UNDERSTANDING OF NOVEL CHEMISTRIES USING MASS SPECTROMETRY, DIFFERENTIAL ION MOBILITY SPECTROMETRY, AND THEORETICAL CALCULATIONS Public Deposited

Downloadable Content

Download PDF
Last Modified
  • March 20, 2019
Creator
  • Crizer, David
    • Affiliation: College of Arts and Sciences, Department of Chemistry
Abstract
  • Mass spectrometry is a very powerful analytical method that can be used to study a variety of interesting chemistries. The work in this dissertation is generally focused on the understanding of novel chemistries through the use of mass spectrometry, electron capture dissociation (ECD), electron transfer dissociation (ETD), differential ion mobility spectrometry (DIMS), electrospray ionization mass spectrometry, electrochemistry, and computational methods. The effects of cation recombination energy/Coulomb repulsion in electron capture dissociation and electron transfer dissociation processes were investigated using a set of peptides of the form X(AG)nX, where X is one of the three basic amino acid residues and n is 1, 2, or 4. DIMS has become a very useful post ionization separation technique in recent years and herein its applicability in the use of separating vitamin K2 protomers is discussed in detail. Unique ion types were observed when a series of halobenzoquniones were investigated using electrospray ionization mass spectrometry. These unique ion types were determined to be formed via electrochemical reduction. These electrochemical processes were studied using cyclic voltammetry and theoretical calculations to aid in the understanding of the mass spectrometry data. DIMS was also shown to be useful for separating different halobenzoquinone isomers. The energetics involved when ions move through the DIMS device was used to understand why mass spectra of different halobenzoquinone isomers had differing amounts of the previously mentioned unique ion types. Finally, a program is discussed that calculates theoretical properties of interest. The program was written using the Perl programming language and requires very little user input. It completely automates a variety of density functional theory calculations and manipulation of the output from these calculations into ionization energies, proton affinities, and heats of formation.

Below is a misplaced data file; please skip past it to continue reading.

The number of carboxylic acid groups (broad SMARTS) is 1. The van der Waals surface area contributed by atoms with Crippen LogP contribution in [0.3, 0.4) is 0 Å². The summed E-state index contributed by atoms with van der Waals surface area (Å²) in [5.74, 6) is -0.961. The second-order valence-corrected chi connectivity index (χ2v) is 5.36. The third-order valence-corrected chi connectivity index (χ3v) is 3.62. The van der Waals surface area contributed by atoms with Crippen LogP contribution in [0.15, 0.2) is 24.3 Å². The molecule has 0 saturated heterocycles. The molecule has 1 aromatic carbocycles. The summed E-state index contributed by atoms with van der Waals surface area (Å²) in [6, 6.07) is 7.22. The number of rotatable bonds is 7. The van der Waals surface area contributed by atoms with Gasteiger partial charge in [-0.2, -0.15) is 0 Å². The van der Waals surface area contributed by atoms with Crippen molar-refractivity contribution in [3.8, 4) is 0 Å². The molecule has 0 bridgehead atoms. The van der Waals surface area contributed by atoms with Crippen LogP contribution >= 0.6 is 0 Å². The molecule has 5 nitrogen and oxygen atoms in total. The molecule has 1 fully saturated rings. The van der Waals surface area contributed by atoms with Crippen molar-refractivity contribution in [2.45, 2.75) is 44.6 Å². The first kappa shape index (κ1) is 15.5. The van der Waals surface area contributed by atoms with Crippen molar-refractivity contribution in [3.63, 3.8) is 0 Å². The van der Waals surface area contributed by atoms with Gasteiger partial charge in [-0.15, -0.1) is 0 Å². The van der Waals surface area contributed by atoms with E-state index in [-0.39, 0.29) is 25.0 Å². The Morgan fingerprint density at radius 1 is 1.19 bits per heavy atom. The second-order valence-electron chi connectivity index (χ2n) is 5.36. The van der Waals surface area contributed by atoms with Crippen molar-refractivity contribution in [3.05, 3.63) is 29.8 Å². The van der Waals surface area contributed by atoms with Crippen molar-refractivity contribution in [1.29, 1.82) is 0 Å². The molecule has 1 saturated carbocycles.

Date of publication
Keyword
DOI
Resource type
Rights statement
  • In Copyright
Advisor
  • Leibfarth, Frank
  • Wightman, R. Mark
  • Schoenfisch, Mark H.
  • Schauer, Cynthia
  • Glish, Gary
Degree
  • Doctor of Philosophy
Degree granting institution
  • University of North Carolina at Chapel Hill Graduate School
Graduation year
  • 2017
Language
Parents:

This work has no parents.

Items